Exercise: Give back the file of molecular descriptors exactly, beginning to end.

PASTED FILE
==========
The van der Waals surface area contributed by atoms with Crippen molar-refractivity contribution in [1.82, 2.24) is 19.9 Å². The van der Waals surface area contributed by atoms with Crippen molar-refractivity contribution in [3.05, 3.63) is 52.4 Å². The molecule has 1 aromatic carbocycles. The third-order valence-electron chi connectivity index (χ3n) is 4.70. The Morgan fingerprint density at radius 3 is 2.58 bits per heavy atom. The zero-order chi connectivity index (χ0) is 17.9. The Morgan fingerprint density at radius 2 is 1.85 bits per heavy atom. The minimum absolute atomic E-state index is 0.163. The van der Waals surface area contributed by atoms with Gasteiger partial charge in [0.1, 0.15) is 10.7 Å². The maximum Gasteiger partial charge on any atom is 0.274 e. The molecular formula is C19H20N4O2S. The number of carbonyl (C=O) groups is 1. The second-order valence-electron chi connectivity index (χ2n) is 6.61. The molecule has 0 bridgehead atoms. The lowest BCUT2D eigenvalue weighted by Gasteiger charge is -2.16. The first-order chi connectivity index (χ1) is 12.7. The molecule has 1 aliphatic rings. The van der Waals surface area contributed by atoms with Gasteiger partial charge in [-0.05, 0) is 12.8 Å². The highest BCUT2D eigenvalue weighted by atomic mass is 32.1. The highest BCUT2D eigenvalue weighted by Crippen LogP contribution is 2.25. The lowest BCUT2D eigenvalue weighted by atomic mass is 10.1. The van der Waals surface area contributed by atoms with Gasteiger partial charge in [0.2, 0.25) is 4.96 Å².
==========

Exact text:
The van der Waals surface area contributed by atoms with Crippen molar-refractivity contribution in [1.82, 2.24) is 19.9 Å². The van der Waals surface area contributed by atoms with Crippen molar-refractivity contribution in [3.05, 3.63) is 52.4 Å². The molecule has 1 aromatic carbocycles. The third-order valence-electron chi connectivity index (χ3n) is 4.70. The Morgan fingerprint density at radius 3 is 2.58 bits per heavy atom. The zero-order chi connectivity index (χ0) is 17.9. The Morgan fingerprint density at radius 2 is 1.85 bits per heavy atom. The minimum absolute atomic E-state index is 0.163. The van der Waals surface area contributed by atoms with Gasteiger partial charge in [0.1, 0.15) is 10.7 Å². The maximum Gasteiger partial charge on any atom is 0.274 e. The molecular formula is C19H20N4O2S. The number of carbonyl (C=O) groups is 1. The second-order valence-electron chi connectivity index (χ2n) is 6.61. The molecule has 0 bridgehead atoms. The lowest BCUT2D eigenvalue weighted by Gasteiger charge is -2.16. The first-order chi connectivity index (χ1) is 12.7. The molecule has 1 aliphatic rings. The van der Waals surface area contributed by atoms with Gasteiger partial charge in [-0.05, 0) is 12.8 Å². The highest BCUT2D eigenvalue weighted by atomic mass is 32.1. The highest BCUT2D eigenvalue weighted by Crippen LogP contribution is 2.25. The lowest BCUT2D eigenvalue weighted by atomic mass is 10.1. The van der Waals surface area contributed by atoms with Gasteiger partial charge in [0.2, 0.25) is 4.96 Å².